The disappearance of Jimmy Hoffa ranks as one of the most enduring and intriguing mysteries in recent American history. He vanished on July 30, 1975, and while he was murdered that day, there are still various theories as to who killed him and where the body is buried.
Rise to Power
Hoffa was born in Indiana in 1913, but his family moved to Detroit, Michigan in 1924. He left school at the age of 14 and performed manual labor until he started union organizational work at grassroots level. Hoffa impressed the Teamsters of Detroit enough for the group to offer him a leadership position at its Local 299 branch.
While the Teamsters were a big organization with 75,000 members in 1933, it was split into small local trucker groups. Over the course of 20 years, Hoffa helped organize it into a national body with over one million members by 1951. He became president of the International Brotherhood of Teamsters in 1958; by now, it was one of the country’s most powerful unions.
His position and activities made him a target for investigation and Hoffa was known for his ties to organized crime. He became a target for Robert Kennedy who created a ‘Get Hoffa’ squad. Hoffa received an eight-year prison sentence in 1964 for attempting to bribe a grand juror. He also received a five-year sentence (to run concurrently with his other term) in 1964 for misappropriating $1.7 million in union pension funds.
After three years of appeals, Hoffa went to prison in 1967 but was pardoned by President Nixon in 1971 with the condition that he remained out of union politics until 1980.
Hoffa didn’t take the situation seriously and made moves to regain control of the Teamsters from his former right-hand man Frank Fitzsimmons. The mobsters did not approve as they knew Fitzsimmons was a more acceptable face of the union and easier to manipulate. The mob warned Hoffa several times about his conduct, but he refused to listen. His stubbornness and lust for power led to his death.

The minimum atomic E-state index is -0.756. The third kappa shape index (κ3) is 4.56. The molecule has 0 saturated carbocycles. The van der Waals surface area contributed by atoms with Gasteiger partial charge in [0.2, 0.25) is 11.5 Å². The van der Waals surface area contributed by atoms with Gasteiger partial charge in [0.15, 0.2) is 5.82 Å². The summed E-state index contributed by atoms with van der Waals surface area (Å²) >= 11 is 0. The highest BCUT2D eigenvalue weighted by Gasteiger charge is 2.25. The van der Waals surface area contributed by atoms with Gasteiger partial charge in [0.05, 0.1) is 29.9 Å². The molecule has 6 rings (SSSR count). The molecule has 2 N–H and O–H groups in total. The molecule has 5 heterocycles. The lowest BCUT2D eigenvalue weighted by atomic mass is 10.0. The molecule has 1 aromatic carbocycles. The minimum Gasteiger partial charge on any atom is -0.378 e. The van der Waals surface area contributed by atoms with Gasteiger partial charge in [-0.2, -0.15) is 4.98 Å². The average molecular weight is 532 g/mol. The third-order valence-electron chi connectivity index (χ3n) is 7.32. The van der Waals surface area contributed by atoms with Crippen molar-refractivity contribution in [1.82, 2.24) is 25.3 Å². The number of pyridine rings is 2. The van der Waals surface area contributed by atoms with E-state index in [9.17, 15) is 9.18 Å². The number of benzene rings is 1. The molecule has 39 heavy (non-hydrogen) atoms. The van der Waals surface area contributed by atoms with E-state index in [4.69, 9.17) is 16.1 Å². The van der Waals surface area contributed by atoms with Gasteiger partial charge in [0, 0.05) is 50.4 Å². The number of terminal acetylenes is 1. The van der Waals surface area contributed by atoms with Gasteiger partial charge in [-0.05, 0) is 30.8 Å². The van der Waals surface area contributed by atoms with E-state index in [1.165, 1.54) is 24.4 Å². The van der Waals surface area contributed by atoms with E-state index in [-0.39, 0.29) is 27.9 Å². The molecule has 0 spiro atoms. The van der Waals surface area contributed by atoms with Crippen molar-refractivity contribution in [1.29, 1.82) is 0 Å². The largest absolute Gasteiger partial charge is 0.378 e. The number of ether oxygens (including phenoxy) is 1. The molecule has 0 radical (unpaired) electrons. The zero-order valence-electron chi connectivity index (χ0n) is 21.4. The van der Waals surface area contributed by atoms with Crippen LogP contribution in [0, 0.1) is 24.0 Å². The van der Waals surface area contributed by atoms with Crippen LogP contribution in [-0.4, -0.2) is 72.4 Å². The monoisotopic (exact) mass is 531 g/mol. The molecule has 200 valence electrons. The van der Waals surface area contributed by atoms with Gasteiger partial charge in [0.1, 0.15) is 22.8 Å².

On July 30, 1975, Hoffa went to the Red Fox Restaurant just outside of Detroit to meet two known Mafia figures; Anthony Provenzano and Anthony Giacalone. The meeting was set for 2 pm, but neither man showed up. Hoffa ran his wife at 2.30pm and complained about the tardiness of the two men. He said he would wait for a few more minutes before leaving. Hoffa was seen leaving at 2.45pm in the backseat of a maroon car. A truck driver claims the car almost hit him on the way out and said he saw a man in the backseat with Hoffa holding an object covered with a blanket.
Hoffa’s car was found at the restaurant and investigations into his disappearance revealed nothing. He was declared legally dead in 1982. Provenzano was a prime suspect at the outset, but he had a cast iron alibi. Of course, he could have just ordered the hit. Given the Mafia’s preference for discretion, it seems odd that Provenzano would schedule a meeting with Hoffa and subsequently kill him. With no concrete evidence, it was inevitable that a variety of theories would emerge.